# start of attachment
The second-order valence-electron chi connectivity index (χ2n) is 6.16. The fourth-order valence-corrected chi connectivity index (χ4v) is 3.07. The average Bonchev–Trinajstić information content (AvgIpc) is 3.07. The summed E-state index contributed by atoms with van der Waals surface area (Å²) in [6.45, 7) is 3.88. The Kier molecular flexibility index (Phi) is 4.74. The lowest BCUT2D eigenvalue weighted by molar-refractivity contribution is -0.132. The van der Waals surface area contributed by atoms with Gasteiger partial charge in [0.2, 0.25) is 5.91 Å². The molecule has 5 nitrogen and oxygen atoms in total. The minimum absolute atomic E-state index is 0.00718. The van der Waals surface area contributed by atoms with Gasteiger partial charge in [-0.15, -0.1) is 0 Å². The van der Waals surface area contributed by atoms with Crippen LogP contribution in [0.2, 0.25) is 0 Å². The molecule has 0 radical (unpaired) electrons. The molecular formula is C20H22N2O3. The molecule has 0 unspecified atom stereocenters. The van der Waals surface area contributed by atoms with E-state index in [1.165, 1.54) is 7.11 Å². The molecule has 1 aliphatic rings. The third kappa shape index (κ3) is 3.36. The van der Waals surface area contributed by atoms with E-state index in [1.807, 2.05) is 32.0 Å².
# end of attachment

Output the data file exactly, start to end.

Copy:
The second-order valence-electron chi connectivity index (χ2n) is 6.16. The fourth-order valence-corrected chi connectivity index (χ4v) is 3.07. The average Bonchev–Trinajstić information content (AvgIpc) is 3.07. The summed E-state index contributed by atoms with van der Waals surface area (Å²) in [6.45, 7) is 3.88. The Kier molecular flexibility index (Phi) is 4.74. The lowest BCUT2D eigenvalue weighted by molar-refractivity contribution is -0.132. The van der Waals surface area contributed by atoms with Gasteiger partial charge in [0.2, 0.25) is 5.91 Å². The molecule has 5 nitrogen and oxygen atoms in total. The minimum absolute atomic E-state index is 0.00718. The van der Waals surface area contributed by atoms with Gasteiger partial charge in [-0.15, -0.1) is 0 Å². The van der Waals surface area contributed by atoms with Crippen LogP contribution in [0.2, 0.25) is 0 Å². The molecule has 0 radical (unpaired) electrons. The molecular formula is C20H22N2O3. The molecule has 0 unspecified atom stereocenters. The van der Waals surface area contributed by atoms with E-state index in [1.165, 1.54) is 7.11 Å². The molecule has 1 aliphatic rings. The third kappa shape index (κ3) is 3.36. The van der Waals surface area contributed by atoms with E-state index in [1.807, 2.05) is 32.0 Å².